Day 2 of the helicopter arrivals started much the same way as day 1, with a pilot briefing and a few cups of coffee. After the briefing I took advantage of the hour prior to the first helicopter by walking the hall. This year's Heli-Expo marks the largest event to date with all 1 million square feet of the Dallas Convention Center's exhibit hall sold out. Fork lifts and cranes darted around frantically as I navigated the construction of massive vendor booths. Progress has been made on the reconstruction of dismantled helicopters, as the preparation continues. For the most part, the technicians and vendor representatives were eager to chat about the upcoming show. However, there was one small booth that I was chased away from, as they were super secretive about their product until the show opens for their 'big reveal'. I won't spoil the surprise, but don't get too excited, it isn't one of the major manufacturers and there is a reason why I put 'big reveal' in quotation marks.
I ran across three Italian Agusta (Leonardo) technicians busy un-boxing and assembling the AW169. They took a brief pause to say hi, all three were incredibly friendly and from what I witnessed over the course of the morning, also incredibly talented. They will accomplish in two days what would take my mechanics several weeks (no offense to the guys I work with). They were kind enough to let me photograph their progress throughout the day.
I look forward to seeing the finished product on Tuesday. The AW169 is an amazing aircraft that I would love to fly one day.
Moving away from the Agusta area, I soon realized that the main theme of the day would be Black Hawks. One had arrived yesterday by air and another by ground. At least 4 more were scheduled to arrive today. I am pretty sure that this Heli-Expo will set the world record for most civilian Black Hawks in the same place at the same time. I stopped to chat with the Arista Aviation folks who were cleaning up the Hawk that flew in yesterday. They do an amazing job with these aircraft, and although I would love to be in the market for one, I still will highly recommend them to anyone who is. They let me photograph them at work, despite hoping that I would wait until the bugs were removed from the windscreen. I promised them that I would publish the finished product as well, but I think it is also great to show how hard they worked to get this helicopter show ready.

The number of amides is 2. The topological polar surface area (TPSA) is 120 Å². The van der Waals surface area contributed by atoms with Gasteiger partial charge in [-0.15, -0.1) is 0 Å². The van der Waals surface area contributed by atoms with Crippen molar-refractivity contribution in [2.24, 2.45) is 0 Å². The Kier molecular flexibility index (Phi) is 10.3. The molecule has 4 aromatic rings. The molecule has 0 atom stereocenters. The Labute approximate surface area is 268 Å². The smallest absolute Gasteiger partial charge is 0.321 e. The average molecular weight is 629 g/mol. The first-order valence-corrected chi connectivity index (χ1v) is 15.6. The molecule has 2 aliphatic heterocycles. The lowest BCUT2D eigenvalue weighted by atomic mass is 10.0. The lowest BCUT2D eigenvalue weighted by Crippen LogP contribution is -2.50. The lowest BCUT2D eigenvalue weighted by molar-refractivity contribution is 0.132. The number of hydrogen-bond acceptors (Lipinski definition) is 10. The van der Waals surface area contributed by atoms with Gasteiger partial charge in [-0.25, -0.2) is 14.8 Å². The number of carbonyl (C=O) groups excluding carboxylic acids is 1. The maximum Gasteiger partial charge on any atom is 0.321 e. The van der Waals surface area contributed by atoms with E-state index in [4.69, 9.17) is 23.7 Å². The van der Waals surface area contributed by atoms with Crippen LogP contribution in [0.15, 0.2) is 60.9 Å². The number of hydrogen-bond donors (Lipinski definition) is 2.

Outside the weather was nothing like the day before, gray, windy, and cold. Luckily the rain held off and we managed to get through most of the afternoon with only a stray drop here and there. The terribly flat light made for some poor photography conditions. Even so, I will never complain when combining the two things that I love.
The first Black Hawk to arrive, took a slightly different approach, descending directly above us, coming to an out of ground effect hover, and proceeding to blow every single bit of photography and video equipment across the loading dock. Even with chaos all around us, the group of photographers fought the hurricane winds to get 'the shot'.
My favorite Black Hawk was the one with the Black Matte paint, not only does it look incredible sharp, it also made its approach in such a way that it hardly even ruffled a feather.
Once the aircraft landed they were pushed into the adjacent loading dock to have their blades removed for transport inside.
Aside from the Black Hawks, there were several Jet Rangers, multiple R44s, one R22, two Bell-212s, and an Agusta 189. I had to leave before the afternoon was finished and helicopters were scheduled to arrive all the way up until dark. From what I remember, at least two more Black Hawks were still to come when I took off.
For a time lapse of three of the days landings see my home page